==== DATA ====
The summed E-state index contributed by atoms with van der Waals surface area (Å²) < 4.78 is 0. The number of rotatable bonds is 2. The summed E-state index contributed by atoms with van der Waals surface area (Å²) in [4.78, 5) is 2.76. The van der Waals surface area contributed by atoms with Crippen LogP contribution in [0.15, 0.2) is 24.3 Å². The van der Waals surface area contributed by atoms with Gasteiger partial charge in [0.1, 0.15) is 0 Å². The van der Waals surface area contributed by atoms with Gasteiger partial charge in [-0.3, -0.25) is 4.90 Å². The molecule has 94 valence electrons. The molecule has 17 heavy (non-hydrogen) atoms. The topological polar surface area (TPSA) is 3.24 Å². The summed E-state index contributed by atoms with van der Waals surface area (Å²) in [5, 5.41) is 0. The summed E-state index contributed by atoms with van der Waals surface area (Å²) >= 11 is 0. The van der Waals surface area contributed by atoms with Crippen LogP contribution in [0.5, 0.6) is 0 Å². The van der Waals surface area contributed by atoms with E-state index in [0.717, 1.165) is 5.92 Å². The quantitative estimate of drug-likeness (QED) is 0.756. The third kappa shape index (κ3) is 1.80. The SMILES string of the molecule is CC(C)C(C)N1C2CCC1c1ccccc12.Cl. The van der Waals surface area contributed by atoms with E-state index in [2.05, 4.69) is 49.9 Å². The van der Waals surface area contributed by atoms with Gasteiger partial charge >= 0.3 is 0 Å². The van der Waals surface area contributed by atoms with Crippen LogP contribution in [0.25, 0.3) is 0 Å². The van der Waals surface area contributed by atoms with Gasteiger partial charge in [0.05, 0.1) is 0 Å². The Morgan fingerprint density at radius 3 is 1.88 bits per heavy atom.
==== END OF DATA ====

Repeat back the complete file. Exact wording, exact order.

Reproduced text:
The summed E-state index contributed by atoms with van der Waals surface area (Å²) < 4.78 is 0. The number of rotatable bonds is 2. The summed E-state index contributed by atoms with van der Waals surface area (Å²) in [4.78, 5) is 2.76. The van der Waals surface area contributed by atoms with Crippen LogP contribution in [0.15, 0.2) is 24.3 Å². The van der Waals surface area contributed by atoms with Gasteiger partial charge in [0.1, 0.15) is 0 Å². The van der Waals surface area contributed by atoms with Gasteiger partial charge in [-0.3, -0.25) is 4.90 Å². The molecule has 94 valence electrons. The molecule has 17 heavy (non-hydrogen) atoms. The topological polar surface area (TPSA) is 3.24 Å². The summed E-state index contributed by atoms with van der Waals surface area (Å²) in [5, 5.41) is 0. The summed E-state index contributed by atoms with van der Waals surface area (Å²) >= 11 is 0. The van der Waals surface area contributed by atoms with Crippen LogP contribution in [0.5, 0.6) is 0 Å². The van der Waals surface area contributed by atoms with E-state index in [0.717, 1.165) is 5.92 Å². The quantitative estimate of drug-likeness (QED) is 0.756. The third kappa shape index (κ3) is 1.80. The SMILES string of the molecule is CC(C)C(C)N1C2CCC1c1ccccc12.Cl. The van der Waals surface area contributed by atoms with E-state index in [2.05, 4.69) is 49.9 Å². The van der Waals surface area contributed by atoms with Gasteiger partial charge >= 0.3 is 0 Å². The van der Waals surface area contributed by atoms with Crippen LogP contribution in [0.25, 0.3) is 0 Å². The van der Waals surface area contributed by atoms with Gasteiger partial charge in [0.05, 0.1) is 0 Å². The Morgan fingerprint density at radius 3 is 1.88 bits per heavy atom.